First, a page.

The NC General Assembly convened as scheduled on April 28, but met for just a few days and focused on addressing the use of federal pandemic funds and related regulatory issues.
The legislative package agreed to by the state House and Senate (and passed unanimously) allocated $1.6B of the $3.5B Congress provided to the state, and provided some regulatory tweaks deemed necessary to help government agencies and businesses cope with COVID-19.
Governor Cooper signed the legislation into law on May 4th.
Having taken off the week following that, the state legislature came back to work on Monday May 18th. The announced plan is to work until the end of June to address any remaining pandemic related funding issues, attend to a few other pressing legislative items, and then adjourn for the year. Whether the General Assembly returns again to Raleigh later in the year remains to be seen.
State government is still operating without a full budget in place, and initial estimates are the pandemic’s impact on the state economy may result in a $4B hit to state revenue collections this year. However, the fuller picture on that won’t be clear until after July 15th, the date that tax filing deadlines was extended to.
The legislature continues to work mostly on COVID-19-related business regulatory and funding issues, as both the state House and Senate have rolled out ‘mini budget’ proposals to address various state funding unmet due to the budget impasse between the Republican led General Assembly and Democratic Governor Roy Cooper.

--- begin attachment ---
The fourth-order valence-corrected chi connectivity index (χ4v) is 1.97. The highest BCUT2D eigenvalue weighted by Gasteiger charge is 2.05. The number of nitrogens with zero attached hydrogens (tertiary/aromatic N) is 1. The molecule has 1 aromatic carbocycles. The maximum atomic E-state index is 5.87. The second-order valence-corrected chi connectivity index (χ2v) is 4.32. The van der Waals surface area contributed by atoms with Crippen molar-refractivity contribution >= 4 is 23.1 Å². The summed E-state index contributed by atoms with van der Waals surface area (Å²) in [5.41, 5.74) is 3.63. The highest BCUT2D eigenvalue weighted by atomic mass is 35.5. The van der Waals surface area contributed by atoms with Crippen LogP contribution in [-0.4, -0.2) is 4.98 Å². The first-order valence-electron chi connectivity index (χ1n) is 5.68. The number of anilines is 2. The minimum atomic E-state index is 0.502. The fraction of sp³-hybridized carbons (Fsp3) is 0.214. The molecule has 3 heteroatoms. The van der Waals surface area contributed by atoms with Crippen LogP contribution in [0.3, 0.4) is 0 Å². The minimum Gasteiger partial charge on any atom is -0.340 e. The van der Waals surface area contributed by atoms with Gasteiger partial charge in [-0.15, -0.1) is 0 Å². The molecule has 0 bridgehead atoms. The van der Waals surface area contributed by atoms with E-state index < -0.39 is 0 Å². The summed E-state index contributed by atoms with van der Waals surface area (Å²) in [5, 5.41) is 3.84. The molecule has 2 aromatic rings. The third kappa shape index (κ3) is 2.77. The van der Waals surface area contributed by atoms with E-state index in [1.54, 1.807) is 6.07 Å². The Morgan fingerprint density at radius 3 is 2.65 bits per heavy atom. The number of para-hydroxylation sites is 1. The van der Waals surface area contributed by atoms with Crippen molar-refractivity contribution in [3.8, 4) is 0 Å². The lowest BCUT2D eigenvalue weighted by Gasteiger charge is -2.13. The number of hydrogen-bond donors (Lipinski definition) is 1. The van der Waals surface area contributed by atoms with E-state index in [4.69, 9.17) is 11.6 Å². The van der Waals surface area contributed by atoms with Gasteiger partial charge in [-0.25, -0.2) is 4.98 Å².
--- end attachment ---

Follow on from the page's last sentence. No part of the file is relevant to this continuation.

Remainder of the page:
House Speaker Tim Moore (R-Cleveland) indicated more of these small appropriations bills should be expected. He told reporters Thursday that having federal approval to use an unspent $1.9 billion in federal CARES Act money to fill budget shortfalls would be a ‘game changer’ given the expected $5 billion revenue shortfall due to the economic impact from the virus-prompted shutdown. ‘We haven’t gotten to the point that we’re pulling the cushions out of the sofas out here looking for change, but that might be next,’ Moore said.
While it appears there will be no further discussion on Medicaid expansion this year, as the Senate GOP leadership remains in strong opposition to Governor Coopers on this issue (or the House ‘modest’ expansion that includes a work requirement).
There are two bills current moving through the legislature that may be of interest:
House Bill 678 that seeks to extend for a year the healthcare related provision in Governor Cooper’s emergency order to allow healthcare facilities or medical practices to keep expanded bed counts or a shift of resources to other locations, or who added out-of-state personnel, or to continue to treat vulnerable patients at home rather than in a congregant care setting, and House Bill 471, which allows primary care physicians to offer direct primary care, charging a monthly retainer for healthcare without charging their insurance.
Thanks for getting the GAAC off the ground and for keeping us at the tip of the spear on NCAHU legislative issues these past two years.